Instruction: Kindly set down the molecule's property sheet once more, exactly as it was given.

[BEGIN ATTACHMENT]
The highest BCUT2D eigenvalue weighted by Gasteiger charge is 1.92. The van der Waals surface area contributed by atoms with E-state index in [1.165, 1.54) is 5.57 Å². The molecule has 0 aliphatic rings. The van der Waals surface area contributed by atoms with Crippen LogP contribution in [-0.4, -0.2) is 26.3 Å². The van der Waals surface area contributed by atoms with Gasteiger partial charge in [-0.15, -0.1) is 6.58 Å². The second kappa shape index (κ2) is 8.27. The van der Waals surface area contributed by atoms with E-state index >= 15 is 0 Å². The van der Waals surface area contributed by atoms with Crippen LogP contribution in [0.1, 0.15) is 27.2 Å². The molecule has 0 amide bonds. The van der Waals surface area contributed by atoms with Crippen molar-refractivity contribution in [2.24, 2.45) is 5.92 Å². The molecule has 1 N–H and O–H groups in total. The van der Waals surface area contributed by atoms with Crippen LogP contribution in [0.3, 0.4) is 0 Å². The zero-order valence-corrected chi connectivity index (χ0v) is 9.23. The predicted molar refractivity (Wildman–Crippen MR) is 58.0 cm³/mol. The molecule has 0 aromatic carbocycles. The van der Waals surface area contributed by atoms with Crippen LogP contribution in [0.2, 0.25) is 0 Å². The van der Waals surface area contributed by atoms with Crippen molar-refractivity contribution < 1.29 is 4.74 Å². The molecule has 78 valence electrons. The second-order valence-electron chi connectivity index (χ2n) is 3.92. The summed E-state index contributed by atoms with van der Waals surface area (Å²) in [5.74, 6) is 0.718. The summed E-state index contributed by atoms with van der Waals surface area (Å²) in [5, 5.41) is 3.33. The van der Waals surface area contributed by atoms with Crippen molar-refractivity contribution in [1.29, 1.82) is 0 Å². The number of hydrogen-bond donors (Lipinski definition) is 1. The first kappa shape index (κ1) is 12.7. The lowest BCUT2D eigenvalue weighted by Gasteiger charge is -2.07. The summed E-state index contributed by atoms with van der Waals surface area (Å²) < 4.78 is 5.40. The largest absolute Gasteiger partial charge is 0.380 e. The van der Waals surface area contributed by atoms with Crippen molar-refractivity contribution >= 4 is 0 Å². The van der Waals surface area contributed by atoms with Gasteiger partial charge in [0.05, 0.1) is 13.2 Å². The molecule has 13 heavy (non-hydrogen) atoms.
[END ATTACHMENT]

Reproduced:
The highest BCUT2D eigenvalue weighted by Gasteiger charge is 1.92. The van der Waals surface area contributed by atoms with E-state index in [1.165, 1.54) is 5.57 Å². The molecule has 0 aliphatic rings. The van der Waals surface area contributed by atoms with Crippen LogP contribution in [-0.4, -0.2) is 26.3 Å². The van der Waals surface area contributed by atoms with Gasteiger partial charge in [-0.15, -0.1) is 6.58 Å². The second kappa shape index (κ2) is 8.27. The van der Waals surface area contributed by atoms with E-state index >= 15 is 0 Å². The van der Waals surface area contributed by atoms with Crippen LogP contribution in [0.1, 0.15) is 27.2 Å². The molecule has 0 amide bonds. The van der Waals surface area contributed by atoms with Crippen molar-refractivity contribution in [2.24, 2.45) is 5.92 Å². The molecule has 1 N–H and O–H groups in total. The van der Waals surface area contributed by atoms with Crippen LogP contribution in [0.3, 0.4) is 0 Å². The zero-order valence-corrected chi connectivity index (χ0v) is 9.23. The predicted molar refractivity (Wildman–Crippen MR) is 58.0 cm³/mol. The molecule has 0 aromatic carbocycles. The van der Waals surface area contributed by atoms with Crippen LogP contribution in [0.2, 0.25) is 0 Å². The van der Waals surface area contributed by atoms with Crippen molar-refractivity contribution < 1.29 is 4.74 Å². The molecule has 78 valence electrons. The second-order valence-electron chi connectivity index (χ2n) is 3.92. The summed E-state index contributed by atoms with van der Waals surface area (Å²) in [5.74, 6) is 0.718. The summed E-state index contributed by atoms with van der Waals surface area (Å²) in [5, 5.41) is 3.33. The van der Waals surface area contributed by atoms with Crippen molar-refractivity contribution in [1.29, 1.82) is 0 Å². The number of hydrogen-bond donors (Lipinski definition) is 1. The first kappa shape index (κ1) is 12.7. The lowest BCUT2D eigenvalue weighted by Gasteiger charge is -2.07. The summed E-state index contributed by atoms with van der Waals surface area (Å²) < 4.78 is 5.40. The largest absolute Gasteiger partial charge is 0.380 e. The van der Waals surface area contributed by atoms with Crippen molar-refractivity contribution >= 4 is 0 Å². The van der Waals surface area contributed by atoms with Gasteiger partial charge in [0.05, 0.1) is 13.2 Å². The molecule has 13 heavy (non-hydrogen) atoms.